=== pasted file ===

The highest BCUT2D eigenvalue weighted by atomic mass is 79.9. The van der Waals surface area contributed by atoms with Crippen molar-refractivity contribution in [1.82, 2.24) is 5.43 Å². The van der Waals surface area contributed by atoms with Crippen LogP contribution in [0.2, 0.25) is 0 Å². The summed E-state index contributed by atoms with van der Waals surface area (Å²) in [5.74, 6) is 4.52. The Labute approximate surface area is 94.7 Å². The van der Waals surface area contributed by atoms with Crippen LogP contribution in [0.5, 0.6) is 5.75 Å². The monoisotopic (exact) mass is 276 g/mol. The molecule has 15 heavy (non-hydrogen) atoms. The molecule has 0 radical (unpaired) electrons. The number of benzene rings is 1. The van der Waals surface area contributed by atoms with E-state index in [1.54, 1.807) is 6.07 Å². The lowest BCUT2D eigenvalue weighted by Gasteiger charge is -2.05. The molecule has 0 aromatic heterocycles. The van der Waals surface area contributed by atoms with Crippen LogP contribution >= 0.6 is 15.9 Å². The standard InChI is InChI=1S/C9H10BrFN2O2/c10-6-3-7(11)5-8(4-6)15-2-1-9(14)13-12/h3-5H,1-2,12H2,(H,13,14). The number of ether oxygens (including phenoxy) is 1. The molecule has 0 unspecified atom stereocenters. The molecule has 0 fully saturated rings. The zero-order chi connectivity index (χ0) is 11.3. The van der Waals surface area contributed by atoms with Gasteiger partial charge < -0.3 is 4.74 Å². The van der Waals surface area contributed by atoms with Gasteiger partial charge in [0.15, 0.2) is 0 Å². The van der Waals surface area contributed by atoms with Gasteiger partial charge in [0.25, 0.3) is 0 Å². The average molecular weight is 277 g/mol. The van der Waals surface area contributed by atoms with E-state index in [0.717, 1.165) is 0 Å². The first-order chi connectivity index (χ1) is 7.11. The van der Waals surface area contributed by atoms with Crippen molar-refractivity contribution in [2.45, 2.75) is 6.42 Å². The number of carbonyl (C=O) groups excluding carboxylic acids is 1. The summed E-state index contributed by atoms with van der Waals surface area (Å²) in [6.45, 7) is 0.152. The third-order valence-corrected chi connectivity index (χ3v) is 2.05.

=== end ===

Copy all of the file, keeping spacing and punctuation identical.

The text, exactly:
The highest BCUT2D eigenvalue weighted by atomic mass is 79.9. The van der Waals surface area contributed by atoms with Crippen molar-refractivity contribution in [1.82, 2.24) is 5.43 Å². The van der Waals surface area contributed by atoms with Crippen LogP contribution in [0.2, 0.25) is 0 Å². The summed E-state index contributed by atoms with van der Waals surface area (Å²) in [5.74, 6) is 4.52. The Labute approximate surface area is 94.7 Å². The van der Waals surface area contributed by atoms with Crippen LogP contribution in [0.5, 0.6) is 5.75 Å². The monoisotopic (exact) mass is 276 g/mol. The molecule has 15 heavy (non-hydrogen) atoms. The molecule has 0 radical (unpaired) electrons. The number of benzene rings is 1. The van der Waals surface area contributed by atoms with E-state index in [1.54, 1.807) is 6.07 Å². The lowest BCUT2D eigenvalue weighted by Gasteiger charge is -2.05. The molecule has 0 aromatic heterocycles. The van der Waals surface area contributed by atoms with Crippen LogP contribution >= 0.6 is 15.9 Å². The standard InChI is InChI=1S/C9H10BrFN2O2/c10-6-3-7(11)5-8(4-6)15-2-1-9(14)13-12/h3-5H,1-2,12H2,(H,13,14). The number of ether oxygens (including phenoxy) is 1. The molecule has 0 unspecified atom stereocenters. The molecule has 0 fully saturated rings. The zero-order chi connectivity index (χ0) is 11.3. The van der Waals surface area contributed by atoms with Gasteiger partial charge < -0.3 is 4.74 Å². The van der Waals surface area contributed by atoms with Gasteiger partial charge in [0.15, 0.2) is 0 Å². The van der Waals surface area contributed by atoms with Gasteiger partial charge in [0.25, 0.3) is 0 Å². The average molecular weight is 277 g/mol. The van der Waals surface area contributed by atoms with E-state index in [0.717, 1.165) is 0 Å². The first-order chi connectivity index (χ1) is 7.11. The van der Waals surface area contributed by atoms with Crippen molar-refractivity contribution in [2.45, 2.75) is 6.42 Å². The number of carbonyl (C=O) groups excluding carboxylic acids is 1. The summed E-state index contributed by atoms with van der Waals surface area (Å²) in [6.45, 7) is 0.152. The third-order valence-corrected chi connectivity index (χ3v) is 2.05.